This is so sweeet!


#1

From Tim Colton’s website: Maritime Business Strategies

[LEFT]MORE STUPID NORWEGIANS[/LEFT]

[LEFT][I]March 4, 2009[/I][/LEFT]

[LEFT]Trico Marine’s stock took a tumble yesterday after it was revealed that the company’s Jones Act eligibility was being jeopardized by Norwegian investor Kistefos AS. Read Trico’s press release here. Why do so many Norwegians think they know more about the U.S. market than we do? [I][B]Let them go and screw with each other in their own back yard.[/B][/I] (emphasis mine)[/LEFT]

[LEFT]What were my Norwegian friends saying earlier about coming to the GoM as only simple working mariners trying to eake out a meager living for their poverty stricken families? [/LEFT]

[LEFT]The North Sea is declining…where do you think they’ll go to keep their businesses profitable?[/LEFT]

[LEFT]yup…you guessed it![/LEFT]


#2

It’s ad that the United Sates government won’t enforce it laws, but I’m glad the market is looking out for us for a change.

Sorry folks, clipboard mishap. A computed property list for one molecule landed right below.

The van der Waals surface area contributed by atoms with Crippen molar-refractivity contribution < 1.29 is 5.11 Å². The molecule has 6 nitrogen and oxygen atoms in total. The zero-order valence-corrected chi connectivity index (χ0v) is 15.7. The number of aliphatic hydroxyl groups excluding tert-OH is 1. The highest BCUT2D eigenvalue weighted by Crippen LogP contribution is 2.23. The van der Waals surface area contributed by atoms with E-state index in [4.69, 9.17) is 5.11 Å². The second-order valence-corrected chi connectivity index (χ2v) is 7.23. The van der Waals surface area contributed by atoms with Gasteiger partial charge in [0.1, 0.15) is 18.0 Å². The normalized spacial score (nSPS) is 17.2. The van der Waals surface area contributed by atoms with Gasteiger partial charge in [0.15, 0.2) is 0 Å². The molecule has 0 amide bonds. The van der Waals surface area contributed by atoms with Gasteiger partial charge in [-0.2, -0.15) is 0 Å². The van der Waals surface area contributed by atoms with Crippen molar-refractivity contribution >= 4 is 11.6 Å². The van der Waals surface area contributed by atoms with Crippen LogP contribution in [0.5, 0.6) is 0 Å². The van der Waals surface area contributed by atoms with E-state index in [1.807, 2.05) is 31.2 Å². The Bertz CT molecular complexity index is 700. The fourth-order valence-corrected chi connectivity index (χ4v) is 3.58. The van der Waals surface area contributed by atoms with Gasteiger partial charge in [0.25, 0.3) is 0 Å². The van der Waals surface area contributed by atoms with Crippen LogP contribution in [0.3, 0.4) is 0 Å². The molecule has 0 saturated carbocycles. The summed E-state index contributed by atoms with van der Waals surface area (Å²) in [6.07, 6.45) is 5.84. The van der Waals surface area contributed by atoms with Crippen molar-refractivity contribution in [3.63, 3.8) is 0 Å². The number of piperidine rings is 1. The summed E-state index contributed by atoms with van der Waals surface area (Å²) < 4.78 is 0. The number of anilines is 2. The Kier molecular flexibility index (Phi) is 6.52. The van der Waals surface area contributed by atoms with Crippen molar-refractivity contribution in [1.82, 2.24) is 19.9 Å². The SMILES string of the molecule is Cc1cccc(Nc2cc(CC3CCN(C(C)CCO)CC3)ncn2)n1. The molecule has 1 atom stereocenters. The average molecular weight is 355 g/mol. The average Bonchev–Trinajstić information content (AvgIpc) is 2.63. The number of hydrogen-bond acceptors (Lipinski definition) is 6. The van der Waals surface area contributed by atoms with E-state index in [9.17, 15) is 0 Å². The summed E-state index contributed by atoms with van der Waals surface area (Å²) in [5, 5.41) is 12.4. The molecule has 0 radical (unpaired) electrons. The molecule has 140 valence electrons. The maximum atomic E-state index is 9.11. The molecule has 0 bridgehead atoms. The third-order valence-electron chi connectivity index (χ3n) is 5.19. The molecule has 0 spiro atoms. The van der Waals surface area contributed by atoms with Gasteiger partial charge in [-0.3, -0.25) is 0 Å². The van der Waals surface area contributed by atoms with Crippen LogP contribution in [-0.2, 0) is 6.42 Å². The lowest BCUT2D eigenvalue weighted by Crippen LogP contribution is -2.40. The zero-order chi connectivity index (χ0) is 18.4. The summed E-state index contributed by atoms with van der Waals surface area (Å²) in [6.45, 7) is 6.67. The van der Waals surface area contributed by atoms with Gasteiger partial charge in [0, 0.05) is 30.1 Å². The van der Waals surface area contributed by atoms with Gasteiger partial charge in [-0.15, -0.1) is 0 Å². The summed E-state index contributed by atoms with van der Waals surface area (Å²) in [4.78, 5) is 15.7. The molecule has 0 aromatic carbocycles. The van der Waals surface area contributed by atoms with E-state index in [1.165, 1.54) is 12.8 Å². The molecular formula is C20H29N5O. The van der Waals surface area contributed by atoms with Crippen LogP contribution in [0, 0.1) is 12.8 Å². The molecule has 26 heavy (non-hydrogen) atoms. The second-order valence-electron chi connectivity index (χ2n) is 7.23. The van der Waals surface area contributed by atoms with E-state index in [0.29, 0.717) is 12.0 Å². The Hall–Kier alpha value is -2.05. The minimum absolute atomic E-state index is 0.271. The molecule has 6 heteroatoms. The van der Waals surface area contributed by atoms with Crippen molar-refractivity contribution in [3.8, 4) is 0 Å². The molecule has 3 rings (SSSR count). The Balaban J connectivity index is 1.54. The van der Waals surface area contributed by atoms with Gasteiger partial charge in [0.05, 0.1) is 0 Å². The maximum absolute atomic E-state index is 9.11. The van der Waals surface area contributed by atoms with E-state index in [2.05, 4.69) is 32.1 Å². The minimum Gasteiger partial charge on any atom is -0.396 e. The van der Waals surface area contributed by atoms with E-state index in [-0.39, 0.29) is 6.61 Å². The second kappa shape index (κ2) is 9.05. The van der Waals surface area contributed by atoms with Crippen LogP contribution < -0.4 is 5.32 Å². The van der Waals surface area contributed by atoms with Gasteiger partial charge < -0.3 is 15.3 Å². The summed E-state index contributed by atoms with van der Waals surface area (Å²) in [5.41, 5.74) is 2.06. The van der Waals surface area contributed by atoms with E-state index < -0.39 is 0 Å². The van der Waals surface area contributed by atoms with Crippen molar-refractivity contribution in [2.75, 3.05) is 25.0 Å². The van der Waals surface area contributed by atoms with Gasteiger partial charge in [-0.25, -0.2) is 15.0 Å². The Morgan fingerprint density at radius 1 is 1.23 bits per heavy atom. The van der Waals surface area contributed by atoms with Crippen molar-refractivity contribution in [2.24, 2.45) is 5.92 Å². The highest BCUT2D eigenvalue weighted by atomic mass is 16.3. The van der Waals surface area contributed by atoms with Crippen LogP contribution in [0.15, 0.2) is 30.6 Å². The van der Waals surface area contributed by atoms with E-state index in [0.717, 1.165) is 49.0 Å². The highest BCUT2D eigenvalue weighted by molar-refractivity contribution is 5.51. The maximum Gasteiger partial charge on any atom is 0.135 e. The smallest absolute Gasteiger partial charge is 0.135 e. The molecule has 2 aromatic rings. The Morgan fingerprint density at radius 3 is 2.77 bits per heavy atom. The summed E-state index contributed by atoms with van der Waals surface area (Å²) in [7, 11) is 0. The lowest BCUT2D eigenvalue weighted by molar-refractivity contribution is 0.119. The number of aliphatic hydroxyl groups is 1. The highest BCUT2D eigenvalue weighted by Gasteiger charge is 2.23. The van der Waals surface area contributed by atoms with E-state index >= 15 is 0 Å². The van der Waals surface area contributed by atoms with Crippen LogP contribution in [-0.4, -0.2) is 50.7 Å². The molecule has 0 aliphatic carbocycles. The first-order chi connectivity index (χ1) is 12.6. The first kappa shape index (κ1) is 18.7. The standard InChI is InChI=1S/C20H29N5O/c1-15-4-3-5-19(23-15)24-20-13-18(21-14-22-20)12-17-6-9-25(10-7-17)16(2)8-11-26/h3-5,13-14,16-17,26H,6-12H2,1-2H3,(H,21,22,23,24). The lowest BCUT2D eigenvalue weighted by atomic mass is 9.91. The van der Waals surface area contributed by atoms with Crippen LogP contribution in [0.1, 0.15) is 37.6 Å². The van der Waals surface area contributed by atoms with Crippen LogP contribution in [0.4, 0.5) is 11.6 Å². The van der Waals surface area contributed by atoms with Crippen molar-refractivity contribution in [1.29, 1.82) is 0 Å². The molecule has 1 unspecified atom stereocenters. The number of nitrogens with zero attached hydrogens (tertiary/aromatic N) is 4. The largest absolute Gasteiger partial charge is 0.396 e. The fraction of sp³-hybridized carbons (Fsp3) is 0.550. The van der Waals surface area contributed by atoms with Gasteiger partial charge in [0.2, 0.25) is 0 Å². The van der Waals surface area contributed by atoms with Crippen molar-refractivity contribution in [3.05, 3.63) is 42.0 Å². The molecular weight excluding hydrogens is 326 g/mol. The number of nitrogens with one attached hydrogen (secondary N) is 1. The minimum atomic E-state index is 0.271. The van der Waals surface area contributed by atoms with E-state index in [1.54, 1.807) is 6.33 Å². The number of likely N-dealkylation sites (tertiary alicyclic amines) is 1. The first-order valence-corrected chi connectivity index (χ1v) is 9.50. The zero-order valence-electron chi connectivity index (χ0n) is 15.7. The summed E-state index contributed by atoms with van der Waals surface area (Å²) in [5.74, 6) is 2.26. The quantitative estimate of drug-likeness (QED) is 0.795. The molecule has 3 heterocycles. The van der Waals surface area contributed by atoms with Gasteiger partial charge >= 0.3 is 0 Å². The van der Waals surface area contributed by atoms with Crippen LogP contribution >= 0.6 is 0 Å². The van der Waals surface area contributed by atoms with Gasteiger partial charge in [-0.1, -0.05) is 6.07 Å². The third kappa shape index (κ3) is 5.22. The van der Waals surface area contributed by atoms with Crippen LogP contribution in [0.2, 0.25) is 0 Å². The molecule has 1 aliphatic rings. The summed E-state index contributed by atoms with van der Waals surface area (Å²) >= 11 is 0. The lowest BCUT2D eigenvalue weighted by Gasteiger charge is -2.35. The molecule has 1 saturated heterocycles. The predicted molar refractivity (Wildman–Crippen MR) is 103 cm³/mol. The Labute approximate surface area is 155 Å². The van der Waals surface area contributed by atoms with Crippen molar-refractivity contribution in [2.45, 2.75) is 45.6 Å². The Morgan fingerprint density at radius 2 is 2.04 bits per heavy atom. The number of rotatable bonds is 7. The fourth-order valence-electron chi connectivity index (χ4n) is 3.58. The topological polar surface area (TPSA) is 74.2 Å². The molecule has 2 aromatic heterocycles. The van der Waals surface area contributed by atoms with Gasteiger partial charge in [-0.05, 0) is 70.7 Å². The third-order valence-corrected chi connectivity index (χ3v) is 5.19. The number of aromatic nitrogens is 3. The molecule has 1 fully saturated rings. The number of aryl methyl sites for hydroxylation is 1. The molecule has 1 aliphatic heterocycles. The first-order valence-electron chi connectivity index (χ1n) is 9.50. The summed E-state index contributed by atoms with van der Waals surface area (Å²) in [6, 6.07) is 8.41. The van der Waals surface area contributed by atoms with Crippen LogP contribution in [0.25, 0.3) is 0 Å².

#3

This saga is far from over it appears. From Marine Log online

[B]Sveaas in new attempt to gain Trico board seats[/B]

Kistefos AS, a Norwegian investment company owned by Christen Sveaas, has revised its proposal to nominate two of its executives for election to the board of Trico Marine Services, Inc. (NASDAQ: TRMA) has revised its proposal to nominate two of its executives for election to Trico’s Board.
Kistefos is the largest shareholder in Trico Marine, but [B]Trico rebuffed an earlier attempt by Kistefos to gain seats[/B] on the board, saying, essentially, that this would put Trico in breach of its Jones Act status.

Now Kistefos has sent a formal notice to Trico that proposes allowing stockholders to vote on increasing the size of the current Board by two to nine directors at Trico’s 2009 Annual Meeting. Kistefos has nominated its owner, Christen Sveaas, and its CEO, Åge Korsvold, to fill the newly created vacancies .

Kistefos has written Trico’s independent directors urging them “[I][B]to abandon your current rigid opposition, which essentially uses the Jones Act as a poison pill to prevent implementation of our proposals in any way.”[/B][/I]